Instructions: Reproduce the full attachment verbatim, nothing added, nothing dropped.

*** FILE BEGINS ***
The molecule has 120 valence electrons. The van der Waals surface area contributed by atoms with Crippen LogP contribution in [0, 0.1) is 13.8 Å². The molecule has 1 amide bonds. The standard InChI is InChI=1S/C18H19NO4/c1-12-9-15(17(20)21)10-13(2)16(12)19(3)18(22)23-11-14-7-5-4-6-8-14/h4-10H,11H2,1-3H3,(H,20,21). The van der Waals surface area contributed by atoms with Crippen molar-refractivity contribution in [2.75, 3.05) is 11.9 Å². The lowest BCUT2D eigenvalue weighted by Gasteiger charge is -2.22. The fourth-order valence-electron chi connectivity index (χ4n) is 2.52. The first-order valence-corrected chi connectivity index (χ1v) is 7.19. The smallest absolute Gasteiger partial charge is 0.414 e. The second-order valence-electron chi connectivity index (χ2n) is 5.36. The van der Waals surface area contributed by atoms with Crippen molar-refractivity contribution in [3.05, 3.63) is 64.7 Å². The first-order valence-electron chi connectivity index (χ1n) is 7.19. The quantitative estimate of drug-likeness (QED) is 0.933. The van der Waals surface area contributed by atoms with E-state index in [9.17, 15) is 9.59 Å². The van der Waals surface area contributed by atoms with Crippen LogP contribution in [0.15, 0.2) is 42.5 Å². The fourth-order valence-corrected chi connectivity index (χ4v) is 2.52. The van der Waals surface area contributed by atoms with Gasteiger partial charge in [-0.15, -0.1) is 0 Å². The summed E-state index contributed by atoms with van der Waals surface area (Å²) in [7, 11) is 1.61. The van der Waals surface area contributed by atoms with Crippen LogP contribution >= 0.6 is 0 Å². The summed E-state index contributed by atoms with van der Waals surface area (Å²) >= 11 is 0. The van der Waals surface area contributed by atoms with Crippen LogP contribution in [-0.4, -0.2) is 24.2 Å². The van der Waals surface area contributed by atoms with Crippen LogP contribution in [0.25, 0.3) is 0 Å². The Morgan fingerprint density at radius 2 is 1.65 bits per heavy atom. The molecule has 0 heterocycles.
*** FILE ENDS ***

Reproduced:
The molecule has 120 valence electrons. The van der Waals surface area contributed by atoms with Crippen LogP contribution in [0, 0.1) is 13.8 Å². The molecule has 1 amide bonds. The standard InChI is InChI=1S/C18H19NO4/c1-12-9-15(17(20)21)10-13(2)16(12)19(3)18(22)23-11-14-7-5-4-6-8-14/h4-10H,11H2,1-3H3,(H,20,21). The van der Waals surface area contributed by atoms with Crippen molar-refractivity contribution in [2.75, 3.05) is 11.9 Å². The lowest BCUT2D eigenvalue weighted by Gasteiger charge is -2.22. The fourth-order valence-electron chi connectivity index (χ4n) is 2.52. The first-order valence-corrected chi connectivity index (χ1v) is 7.19. The smallest absolute Gasteiger partial charge is 0.414 e. The second-order valence-electron chi connectivity index (χ2n) is 5.36. The van der Waals surface area contributed by atoms with Crippen molar-refractivity contribution in [3.05, 3.63) is 64.7 Å². The first-order valence-electron chi connectivity index (χ1n) is 7.19. The quantitative estimate of drug-likeness (QED) is 0.933. The van der Waals surface area contributed by atoms with E-state index in [9.17, 15) is 9.59 Å². The van der Waals surface area contributed by atoms with Crippen LogP contribution in [0.15, 0.2) is 42.5 Å². The fourth-order valence-corrected chi connectivity index (χ4v) is 2.52. The van der Waals surface area contributed by atoms with Gasteiger partial charge in [-0.15, -0.1) is 0 Å². The summed E-state index contributed by atoms with van der Waals surface area (Å²) in [7, 11) is 1.61. The van der Waals surface area contributed by atoms with Crippen LogP contribution >= 0.6 is 0 Å². The summed E-state index contributed by atoms with van der Waals surface area (Å²) >= 11 is 0. The van der Waals surface area contributed by atoms with Crippen LogP contribution in [-0.4, -0.2) is 24.2 Å². The van der Waals surface area contributed by atoms with Crippen LogP contribution in [0.25, 0.3) is 0 Å². The Morgan fingerprint density at radius 2 is 1.65 bits per heavy atom. The molecule has 0 heterocycles.